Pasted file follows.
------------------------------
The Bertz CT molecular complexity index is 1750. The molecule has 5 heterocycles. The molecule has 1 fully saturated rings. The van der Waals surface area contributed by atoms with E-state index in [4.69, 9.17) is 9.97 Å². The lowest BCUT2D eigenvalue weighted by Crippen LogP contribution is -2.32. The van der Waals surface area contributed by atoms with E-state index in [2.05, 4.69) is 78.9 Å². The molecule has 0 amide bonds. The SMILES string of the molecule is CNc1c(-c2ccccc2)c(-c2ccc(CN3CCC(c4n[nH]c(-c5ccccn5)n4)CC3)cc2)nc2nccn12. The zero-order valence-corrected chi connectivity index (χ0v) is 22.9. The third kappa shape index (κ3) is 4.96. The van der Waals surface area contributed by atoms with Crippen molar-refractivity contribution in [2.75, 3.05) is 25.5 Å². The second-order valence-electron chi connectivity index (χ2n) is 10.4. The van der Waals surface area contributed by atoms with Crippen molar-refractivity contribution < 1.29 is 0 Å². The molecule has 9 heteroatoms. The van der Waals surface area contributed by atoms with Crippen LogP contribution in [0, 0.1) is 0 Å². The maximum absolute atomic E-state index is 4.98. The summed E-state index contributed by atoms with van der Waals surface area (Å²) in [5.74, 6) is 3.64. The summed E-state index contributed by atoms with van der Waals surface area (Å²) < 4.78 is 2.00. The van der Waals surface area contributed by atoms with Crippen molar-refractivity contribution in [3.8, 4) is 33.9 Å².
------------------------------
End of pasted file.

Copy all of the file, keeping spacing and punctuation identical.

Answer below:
The Bertz CT molecular complexity index is 1750. The molecule has 5 heterocycles. The molecule has 1 fully saturated rings. The van der Waals surface area contributed by atoms with E-state index in [4.69, 9.17) is 9.97 Å². The lowest BCUT2D eigenvalue weighted by Crippen LogP contribution is -2.32. The van der Waals surface area contributed by atoms with E-state index in [2.05, 4.69) is 78.9 Å². The molecule has 0 amide bonds. The SMILES string of the molecule is CNc1c(-c2ccccc2)c(-c2ccc(CN3CCC(c4n[nH]c(-c5ccccn5)n4)CC3)cc2)nc2nccn12. The zero-order valence-corrected chi connectivity index (χ0v) is 22.9. The third kappa shape index (κ3) is 4.96. The van der Waals surface area contributed by atoms with Crippen molar-refractivity contribution in [2.75, 3.05) is 25.5 Å². The second-order valence-electron chi connectivity index (χ2n) is 10.4. The van der Waals surface area contributed by atoms with Crippen molar-refractivity contribution < 1.29 is 0 Å². The molecule has 9 heteroatoms. The van der Waals surface area contributed by atoms with Crippen LogP contribution in [0, 0.1) is 0 Å². The maximum absolute atomic E-state index is 4.98. The summed E-state index contributed by atoms with van der Waals surface area (Å²) in [5.74, 6) is 3.64. The summed E-state index contributed by atoms with van der Waals surface area (Å²) < 4.78 is 2.00. The van der Waals surface area contributed by atoms with Crippen molar-refractivity contribution in [3.8, 4) is 33.9 Å².